How to Care For Your Rescue Dog

Your rescue dog must be checked over by a veterinarian as soon as possible after you have made the dog comfortable with you and your home. It is not a good idea to take the dog to the veterinarian until you new friend trusts you since the trip to the veterinarian can be a traumatic event for a dog and there is no way you can have knowledge of how the dog has reacted to the vet in the past unless the rescue society has provided you with that information, which is highly unlikely unless the society took the dog to the vet when it was rescued.

When trying to find a vet for your dog, make sure you ask if the veterinarian has worked with rescue dogs in the past and tell the receptionist as much as you know about your dog so they are ready when you bring your dog in. On the day of the veterinary appointment, give your dog some extra attention so they know you are not going to desert them.

Be calm when you are putting your dog in the car for your trip to the vet. If the dog has developed an attachment to a specific toy or blanket, make sure you bring it with you. Make sure you have the dog’s harness on it and have it’s lead with you. When you arrive at the veterinarian’s office, put the dog’s lead on and take it for a walk so it can still be relaxed prior to you taking it into the office.

When you get into the office, keep your dog as calm as possible. When the veterinary assistant calls your dog into the examining room, be prepared for any type of reaction at all. The dog may be fine, may shake like a leaf, may go into a submissive stance, urinate on the floor or table, bark or howl or screech. The dog may try to bite. Be firm. Tell your dog it is okay, but issue a firm “no” if he or she snaps. The veterinarian team has lots of experience and will help you with your dog. Don’t panic.

Calm yourself and your dog. Tell the veterinarian anything you have noticed about your dog. If you have questions, ask them. The veterinarian will examine your dog and take blood work and, if you do not have any records that the dog has its latest shots, a rabies and distemper shot will be administered as well as any 貓皮膚病 other shots the veterinarian determines the dog needs. These are all necessary to keep both you and your dog healthy.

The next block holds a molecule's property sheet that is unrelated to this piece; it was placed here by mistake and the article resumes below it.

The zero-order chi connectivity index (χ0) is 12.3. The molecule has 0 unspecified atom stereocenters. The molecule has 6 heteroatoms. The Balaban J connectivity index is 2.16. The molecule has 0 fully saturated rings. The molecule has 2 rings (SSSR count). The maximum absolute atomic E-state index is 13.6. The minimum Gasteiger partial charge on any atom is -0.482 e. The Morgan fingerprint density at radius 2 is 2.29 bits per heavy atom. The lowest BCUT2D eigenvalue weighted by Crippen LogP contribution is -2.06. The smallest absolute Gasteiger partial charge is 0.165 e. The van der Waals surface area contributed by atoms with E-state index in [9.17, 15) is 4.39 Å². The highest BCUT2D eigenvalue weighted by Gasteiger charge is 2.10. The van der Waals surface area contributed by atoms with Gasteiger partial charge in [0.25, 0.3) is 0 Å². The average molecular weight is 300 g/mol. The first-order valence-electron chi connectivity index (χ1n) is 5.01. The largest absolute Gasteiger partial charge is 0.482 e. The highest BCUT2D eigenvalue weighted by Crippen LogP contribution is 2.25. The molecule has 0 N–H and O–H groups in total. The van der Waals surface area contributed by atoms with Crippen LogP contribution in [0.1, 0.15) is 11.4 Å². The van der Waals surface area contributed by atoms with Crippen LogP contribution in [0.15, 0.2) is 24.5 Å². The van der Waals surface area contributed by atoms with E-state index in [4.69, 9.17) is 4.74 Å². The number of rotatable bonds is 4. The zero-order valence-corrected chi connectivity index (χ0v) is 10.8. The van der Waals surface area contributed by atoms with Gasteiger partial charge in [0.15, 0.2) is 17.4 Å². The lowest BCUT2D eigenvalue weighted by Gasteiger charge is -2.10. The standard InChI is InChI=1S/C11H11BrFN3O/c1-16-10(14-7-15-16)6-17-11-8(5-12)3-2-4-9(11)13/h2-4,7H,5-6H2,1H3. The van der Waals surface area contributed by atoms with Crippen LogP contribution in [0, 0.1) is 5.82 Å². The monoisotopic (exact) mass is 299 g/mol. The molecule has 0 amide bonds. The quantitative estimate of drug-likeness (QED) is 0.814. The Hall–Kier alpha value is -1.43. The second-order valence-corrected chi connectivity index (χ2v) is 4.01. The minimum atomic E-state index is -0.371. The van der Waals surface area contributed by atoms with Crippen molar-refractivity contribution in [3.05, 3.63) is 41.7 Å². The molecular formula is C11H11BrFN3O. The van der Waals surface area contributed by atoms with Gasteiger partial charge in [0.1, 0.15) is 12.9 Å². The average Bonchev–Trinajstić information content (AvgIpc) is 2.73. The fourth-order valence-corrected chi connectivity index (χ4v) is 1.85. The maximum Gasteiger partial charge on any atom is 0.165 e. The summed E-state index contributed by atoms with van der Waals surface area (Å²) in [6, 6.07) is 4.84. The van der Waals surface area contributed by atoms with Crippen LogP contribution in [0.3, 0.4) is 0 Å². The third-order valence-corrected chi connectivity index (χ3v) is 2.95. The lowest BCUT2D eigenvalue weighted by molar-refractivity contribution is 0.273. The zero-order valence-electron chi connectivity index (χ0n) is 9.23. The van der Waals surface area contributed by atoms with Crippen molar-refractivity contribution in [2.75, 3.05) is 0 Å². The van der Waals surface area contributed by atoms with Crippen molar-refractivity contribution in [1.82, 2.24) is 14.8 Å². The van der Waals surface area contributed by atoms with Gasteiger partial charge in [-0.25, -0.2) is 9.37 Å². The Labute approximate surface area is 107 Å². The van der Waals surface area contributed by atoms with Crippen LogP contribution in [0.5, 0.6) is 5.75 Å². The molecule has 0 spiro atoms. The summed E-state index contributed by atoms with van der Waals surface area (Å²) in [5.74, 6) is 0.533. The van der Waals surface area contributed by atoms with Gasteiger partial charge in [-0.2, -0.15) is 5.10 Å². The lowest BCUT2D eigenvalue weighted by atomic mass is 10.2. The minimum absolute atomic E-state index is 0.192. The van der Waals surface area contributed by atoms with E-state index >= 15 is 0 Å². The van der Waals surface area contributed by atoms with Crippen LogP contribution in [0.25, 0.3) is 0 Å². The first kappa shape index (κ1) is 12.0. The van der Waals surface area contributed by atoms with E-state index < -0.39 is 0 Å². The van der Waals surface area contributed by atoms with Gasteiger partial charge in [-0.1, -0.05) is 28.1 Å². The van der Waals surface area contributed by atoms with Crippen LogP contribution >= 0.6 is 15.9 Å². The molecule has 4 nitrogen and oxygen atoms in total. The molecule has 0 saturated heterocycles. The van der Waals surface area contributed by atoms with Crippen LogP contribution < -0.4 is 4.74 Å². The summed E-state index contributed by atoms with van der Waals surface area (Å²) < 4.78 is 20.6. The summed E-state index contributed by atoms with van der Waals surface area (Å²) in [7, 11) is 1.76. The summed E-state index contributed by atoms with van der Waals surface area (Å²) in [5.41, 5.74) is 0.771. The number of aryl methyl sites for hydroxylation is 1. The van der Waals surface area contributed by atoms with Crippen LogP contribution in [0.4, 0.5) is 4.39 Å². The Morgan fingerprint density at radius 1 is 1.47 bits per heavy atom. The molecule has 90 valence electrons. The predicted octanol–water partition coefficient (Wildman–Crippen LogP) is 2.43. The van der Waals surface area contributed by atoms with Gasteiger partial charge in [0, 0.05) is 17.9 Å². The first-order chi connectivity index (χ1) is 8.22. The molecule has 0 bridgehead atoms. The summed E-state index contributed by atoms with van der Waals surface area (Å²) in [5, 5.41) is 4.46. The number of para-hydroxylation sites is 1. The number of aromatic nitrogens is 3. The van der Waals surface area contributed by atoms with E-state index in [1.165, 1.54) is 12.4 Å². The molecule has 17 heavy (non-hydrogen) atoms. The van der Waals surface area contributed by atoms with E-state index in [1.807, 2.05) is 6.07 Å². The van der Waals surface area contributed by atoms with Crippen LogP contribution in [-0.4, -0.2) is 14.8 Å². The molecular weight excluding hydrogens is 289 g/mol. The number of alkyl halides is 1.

Oral health for the dog will also be checked. The veterinarian will check its teeth and gums and make recommendations as to oral care for the teeth, including brushing them once a month. Yes, just like you need to brush your teeth daily, your dog needs its teeth brushed too. Your veterinarian will also make recommendations as to diet for your dog to keep it healthy and its teeth healthy too. Some veterinarians recommend only dry dog food, others canned and dry dog food. Listen and try what is recommended, but recognize the fact that your dog may not eat the exact brands the vet recommends and you may have to try a couple of different things before you get it right. Work with your vet on this, they usually are more than willing to make recommendations.

Once the examination is complete and all the tests are done, your vet will recommend any medications needed for your dog’s health. Nearly all dogs will have to be given monthly heart worm medication to be given orally as well as flea and tick medicine that is applied on the dog’s skin between the shoulder blades. There may be other medications necessary as well or other indications of treatment. Pet insurance is available and most veterinarians offer some type of payment plan for their services to keep treatment affordable.

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